The American toy business is massive, world dominating, cutthroat, exciting, and increasingly willing to sacrifice our kids in its frantic rush for profit. And yet, for all its rapaciousness, the industry is in the business of delighting and fascinating our children. Toys are one of the most emotive subjects in the world. We all remember our own toys; we care desperately about those we choose for our kids, knowing these objects help shape children's lives. They are also a constantly newsworthy item: every Christmas, which toys are hot -- and the scramble by parents to grab them before the stores are empty -- is front-page and TV bulletin news.
The Real Toy Story tells the tales of these toys and of the vast, world-dominating $22 billion American industry that creates them. The rewards for success are enormous: a top toy can earn billions -- H. Ty Warner shot into Forbes's World's Richest People list with his creation of Beanie Babies. The price of failure is just as huge -- the battlefield is littered with the corpses of once-successful toy companies whose multimillion-dollar gambles did not pay off.
It is a world of contrasts. The Real Toy Story looks at both sides: at Slinky, Elmo, Barbie, Transformers, and their creators, but also at the dark side of an industry that leads the way in cold-blooded marketing targeted at children. Parents will want to learn about how this seemingly benign industry exploits, sometimes surreptitiously, the many new media: cable television, the internet, CD-ROMs, sometimes even invading the playgrounds to peddle their wares to unsuspecting young people.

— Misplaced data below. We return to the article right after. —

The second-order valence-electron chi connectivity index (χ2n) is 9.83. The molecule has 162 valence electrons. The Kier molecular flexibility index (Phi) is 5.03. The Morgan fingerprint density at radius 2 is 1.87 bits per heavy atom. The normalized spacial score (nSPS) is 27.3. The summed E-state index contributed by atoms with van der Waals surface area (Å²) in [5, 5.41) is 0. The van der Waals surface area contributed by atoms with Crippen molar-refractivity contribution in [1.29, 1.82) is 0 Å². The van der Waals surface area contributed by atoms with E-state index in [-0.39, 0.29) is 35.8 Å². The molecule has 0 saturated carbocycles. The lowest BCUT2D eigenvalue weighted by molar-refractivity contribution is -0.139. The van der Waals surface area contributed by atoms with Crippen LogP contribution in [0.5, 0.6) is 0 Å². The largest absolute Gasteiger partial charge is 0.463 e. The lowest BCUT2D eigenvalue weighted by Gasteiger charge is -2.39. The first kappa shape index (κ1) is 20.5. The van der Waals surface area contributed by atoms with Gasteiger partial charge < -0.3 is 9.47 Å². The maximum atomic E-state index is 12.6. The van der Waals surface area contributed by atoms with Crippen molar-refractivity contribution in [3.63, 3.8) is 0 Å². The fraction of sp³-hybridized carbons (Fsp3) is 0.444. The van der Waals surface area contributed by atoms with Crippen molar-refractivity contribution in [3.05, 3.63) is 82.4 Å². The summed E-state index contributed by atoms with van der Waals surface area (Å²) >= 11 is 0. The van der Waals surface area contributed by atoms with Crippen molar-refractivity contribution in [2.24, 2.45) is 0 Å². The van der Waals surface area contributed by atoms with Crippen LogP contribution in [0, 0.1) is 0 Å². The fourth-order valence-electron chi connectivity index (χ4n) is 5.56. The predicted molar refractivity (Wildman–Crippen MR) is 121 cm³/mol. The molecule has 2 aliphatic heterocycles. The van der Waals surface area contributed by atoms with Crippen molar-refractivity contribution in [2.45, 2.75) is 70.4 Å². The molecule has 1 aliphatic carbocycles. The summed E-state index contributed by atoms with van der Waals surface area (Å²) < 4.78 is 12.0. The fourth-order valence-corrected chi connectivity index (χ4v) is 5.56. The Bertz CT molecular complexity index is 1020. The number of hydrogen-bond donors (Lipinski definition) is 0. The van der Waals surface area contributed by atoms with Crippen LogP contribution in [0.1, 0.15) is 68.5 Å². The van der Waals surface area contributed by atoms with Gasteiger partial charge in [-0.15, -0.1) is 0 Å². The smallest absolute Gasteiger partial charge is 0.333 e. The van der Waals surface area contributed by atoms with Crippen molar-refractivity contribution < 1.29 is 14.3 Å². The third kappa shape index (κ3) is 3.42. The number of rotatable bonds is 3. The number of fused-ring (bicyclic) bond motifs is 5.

Perhaps more disturbingly, this hard-hitting book examines the vast gap between the cuddly image of toys and how almost all toys destined for America are actually produced in China under sweatshop conditions.
Today the toy industry is in the midst of rapid change. Tapping into the concern millions of adults have about the toys they choose for the children in their lives, this riveting exposé is essential reading for everyone who cares about kids.
London journalist Clark begins by invoking the magic of playtime, but the bulk of the book is a more prosaic snapshot of today's toy industry a straightforward look at struggles and obstacles ranging from store closings and kids' ever-shorter attention spans to the dominance of Wal-Mart and China. Though the book is far from comprehensive Clark scarcely mentions computer and video games and pretty much ignores the world outside the U.S. and England almost any reader will find delight in his lively anecdotes, quotes and life stories from inventors, shop owners and toy-company executives. The subtitle's hint of darkness is here, too: Clark notes the "contrast between the industry's hard, often pitiless pragmatism and the cozy, lovable image of what it's selling." He sets the brutal closing chapter, "Santa's Sweatshop," in China's Pearl River Delta, the "workshop of the world." But this is no Fast Food Nation style polemic intended to rouse readers to action; when the author's prose edges into commentary, he's more wistful than outraged. Too many of today's toys, he laments, "preach sex and violence" and are too closely linked to TV and film spinoffs. Anyone raised on Erector sets and Legos will relate.